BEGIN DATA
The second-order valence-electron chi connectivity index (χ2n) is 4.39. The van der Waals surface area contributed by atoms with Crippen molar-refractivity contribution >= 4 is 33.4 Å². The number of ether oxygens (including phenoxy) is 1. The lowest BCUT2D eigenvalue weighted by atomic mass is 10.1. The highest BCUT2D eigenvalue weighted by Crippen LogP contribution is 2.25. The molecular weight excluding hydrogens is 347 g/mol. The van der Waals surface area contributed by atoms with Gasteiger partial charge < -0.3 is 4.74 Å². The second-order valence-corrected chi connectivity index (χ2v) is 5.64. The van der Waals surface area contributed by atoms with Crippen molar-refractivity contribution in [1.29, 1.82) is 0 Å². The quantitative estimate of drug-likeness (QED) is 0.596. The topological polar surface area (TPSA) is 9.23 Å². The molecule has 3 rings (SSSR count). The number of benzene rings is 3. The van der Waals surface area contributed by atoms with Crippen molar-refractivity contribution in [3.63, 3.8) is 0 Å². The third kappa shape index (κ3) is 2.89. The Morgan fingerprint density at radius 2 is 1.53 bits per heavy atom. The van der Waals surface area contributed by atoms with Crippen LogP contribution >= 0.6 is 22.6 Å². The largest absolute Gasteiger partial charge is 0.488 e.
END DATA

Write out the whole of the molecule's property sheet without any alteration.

The second-order valence-electron chi connectivity index (χ2n) is 4.39. The van der Waals surface area contributed by atoms with Crippen molar-refractivity contribution >= 4 is 33.4 Å². The number of ether oxygens (including phenoxy) is 1. The lowest BCUT2D eigenvalue weighted by atomic mass is 10.1. The highest BCUT2D eigenvalue weighted by Crippen LogP contribution is 2.25. The molecular weight excluding hydrogens is 347 g/mol. The van der Waals surface area contributed by atoms with Gasteiger partial charge < -0.3 is 4.74 Å². The second-order valence-corrected chi connectivity index (χ2v) is 5.64. The van der Waals surface area contributed by atoms with Crippen molar-refractivity contribution in [1.29, 1.82) is 0 Å². The quantitative estimate of drug-likeness (QED) is 0.596. The topological polar surface area (TPSA) is 9.23 Å². The molecule has 3 rings (SSSR count). The number of benzene rings is 3. The van der Waals surface area contributed by atoms with Crippen molar-refractivity contribution in [3.63, 3.8) is 0 Å². The third kappa shape index (κ3) is 2.89. The Morgan fingerprint density at radius 2 is 1.53 bits per heavy atom. The van der Waals surface area contributed by atoms with Crippen LogP contribution >= 0.6 is 22.6 Å². The largest absolute Gasteiger partial charge is 0.488 e.